*Snowpack Update - Monday Dec 14th
Dangerous avalanche conditions exist today!
Despite the snowpack being extremely shallow in the backcountry, and in many places still unrideable, fresh windslabs in wind loaded areas will be sensitive to human triggering today. Even steep sheltered areas with fresh snow ontop of old weak sugary faceted snow will pose an avalanche threat.
Mid-mountain sensors are reporting 6-10" of new snow last night with very strong W to SW winds gusting up to 100mph over ridgetops. Trace amounts up to 6" of snow fell Friday night, with strong winds out of the west. 8-16" deep wind slabs sitting on shallow weak faceted snow were reported to be found in un-skied wind loaded areas mid-montain on Mammoth on Saturday.
Fresh snow, light winds and clear skies today will likely lure some out with hopes that this last snow will make for enjoyable riding conditions. If you are one of them just remember all the shallowly buried rocks, logs and stumps that lurk, take it slow and mellow, and avoid denser firmer deeper snow deposits on the leeward side of ridges where its most likely you could trigger an avalanche. Watch for shooting cracks even in sheltered terrain as an indication that the snow is unstable. Even a small avalanche resulting in a fall during these low-snow conditions could result in injury due to all the exposed and shallowly buried obstacles.
Daily advisories will begin as soon as the snow coverage is enough for forecasters to travel safely ... we will be checking this out today.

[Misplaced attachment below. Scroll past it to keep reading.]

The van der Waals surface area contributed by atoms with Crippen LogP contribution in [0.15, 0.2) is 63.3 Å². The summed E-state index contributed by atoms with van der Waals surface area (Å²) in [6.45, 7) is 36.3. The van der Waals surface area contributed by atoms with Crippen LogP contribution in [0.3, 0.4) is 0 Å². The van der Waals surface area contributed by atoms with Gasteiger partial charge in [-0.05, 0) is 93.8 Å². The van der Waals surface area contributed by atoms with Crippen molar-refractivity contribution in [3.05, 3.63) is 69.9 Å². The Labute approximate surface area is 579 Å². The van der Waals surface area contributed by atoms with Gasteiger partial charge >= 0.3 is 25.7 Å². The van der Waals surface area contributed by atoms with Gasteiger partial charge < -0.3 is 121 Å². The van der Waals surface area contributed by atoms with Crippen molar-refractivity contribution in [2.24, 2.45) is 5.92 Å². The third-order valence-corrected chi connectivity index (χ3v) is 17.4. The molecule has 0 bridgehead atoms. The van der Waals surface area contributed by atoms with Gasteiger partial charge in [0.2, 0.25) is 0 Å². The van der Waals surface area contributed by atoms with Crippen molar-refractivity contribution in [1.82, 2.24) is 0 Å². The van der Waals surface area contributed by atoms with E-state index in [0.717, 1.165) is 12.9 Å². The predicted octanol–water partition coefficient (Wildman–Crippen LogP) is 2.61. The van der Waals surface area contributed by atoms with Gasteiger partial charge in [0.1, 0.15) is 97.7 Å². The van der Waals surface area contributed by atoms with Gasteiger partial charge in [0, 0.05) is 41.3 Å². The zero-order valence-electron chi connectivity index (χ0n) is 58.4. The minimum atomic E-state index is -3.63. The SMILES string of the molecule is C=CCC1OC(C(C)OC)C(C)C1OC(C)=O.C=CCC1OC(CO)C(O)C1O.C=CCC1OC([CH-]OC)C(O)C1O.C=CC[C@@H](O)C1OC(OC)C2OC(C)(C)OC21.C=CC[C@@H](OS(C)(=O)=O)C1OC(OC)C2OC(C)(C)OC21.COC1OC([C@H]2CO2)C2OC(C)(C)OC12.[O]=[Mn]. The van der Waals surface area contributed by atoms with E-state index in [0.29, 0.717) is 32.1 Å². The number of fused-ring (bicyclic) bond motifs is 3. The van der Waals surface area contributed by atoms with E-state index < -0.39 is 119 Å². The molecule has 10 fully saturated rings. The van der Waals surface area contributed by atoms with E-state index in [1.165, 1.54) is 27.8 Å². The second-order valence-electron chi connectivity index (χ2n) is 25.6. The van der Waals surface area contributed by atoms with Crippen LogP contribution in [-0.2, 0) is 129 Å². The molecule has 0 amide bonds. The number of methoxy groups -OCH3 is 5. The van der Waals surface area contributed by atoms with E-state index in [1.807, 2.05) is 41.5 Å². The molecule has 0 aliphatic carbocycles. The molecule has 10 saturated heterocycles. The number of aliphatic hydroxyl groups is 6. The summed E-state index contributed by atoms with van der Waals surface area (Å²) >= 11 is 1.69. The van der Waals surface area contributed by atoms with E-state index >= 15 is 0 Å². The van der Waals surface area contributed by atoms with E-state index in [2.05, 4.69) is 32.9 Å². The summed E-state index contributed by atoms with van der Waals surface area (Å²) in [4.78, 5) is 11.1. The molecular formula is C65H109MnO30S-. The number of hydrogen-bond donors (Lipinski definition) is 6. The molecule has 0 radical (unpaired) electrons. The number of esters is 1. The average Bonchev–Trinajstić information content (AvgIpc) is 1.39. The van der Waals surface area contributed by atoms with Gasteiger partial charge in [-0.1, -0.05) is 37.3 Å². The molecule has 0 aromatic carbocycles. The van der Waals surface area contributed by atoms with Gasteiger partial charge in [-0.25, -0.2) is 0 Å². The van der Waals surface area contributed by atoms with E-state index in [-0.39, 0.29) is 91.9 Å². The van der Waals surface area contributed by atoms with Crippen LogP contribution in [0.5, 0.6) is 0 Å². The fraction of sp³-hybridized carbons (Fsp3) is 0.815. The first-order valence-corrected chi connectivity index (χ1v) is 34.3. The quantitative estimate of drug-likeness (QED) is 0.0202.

Season snowpack update posted prior to this past week:
BRING ON THE SNOW!
Two storms in early and mid November provided us with a glimpse of winter and brought over a foot of snow to the central and northern parts of the forecast zone. While this was enough for some eager beavers to sneak in a few turns in isolated areas, conditions are extremely thin and for the most part unrideable.
ESAC is fully staffed and ready to begin issuing daily avalanche advisories as soon as we have enough snow on the ground to ride and ski. In the meantime check our Observations Page for the latest field conditions, and follow some of these tips to get prepared!
Check Your Gear!
- Make sure your beacon shovel and probe are in good working order.
- Pull out and Inspect your equipment for damage and fix or replace as necessary.
- For a great list of common things to look for when inspecting your skies, boots, and bindings follow this link.
- Don't Forget to inspect other equipment like your helmet, goggles, clothing and backpack.
Brush up on Avalanche Rescue Skills!
- Have a buddy (socially distant) hide a beacon in the bushes and practice searching.
- Contact your local avalanche education provider to inquire about upcoming courses.
- Check out our education page HERE for a wide variety of free online education resources.
THANK YOU FOR YOUR SUPPORT!
You raised $32k for your avalanche center at the annual fundraiser
(our most successful event ever!)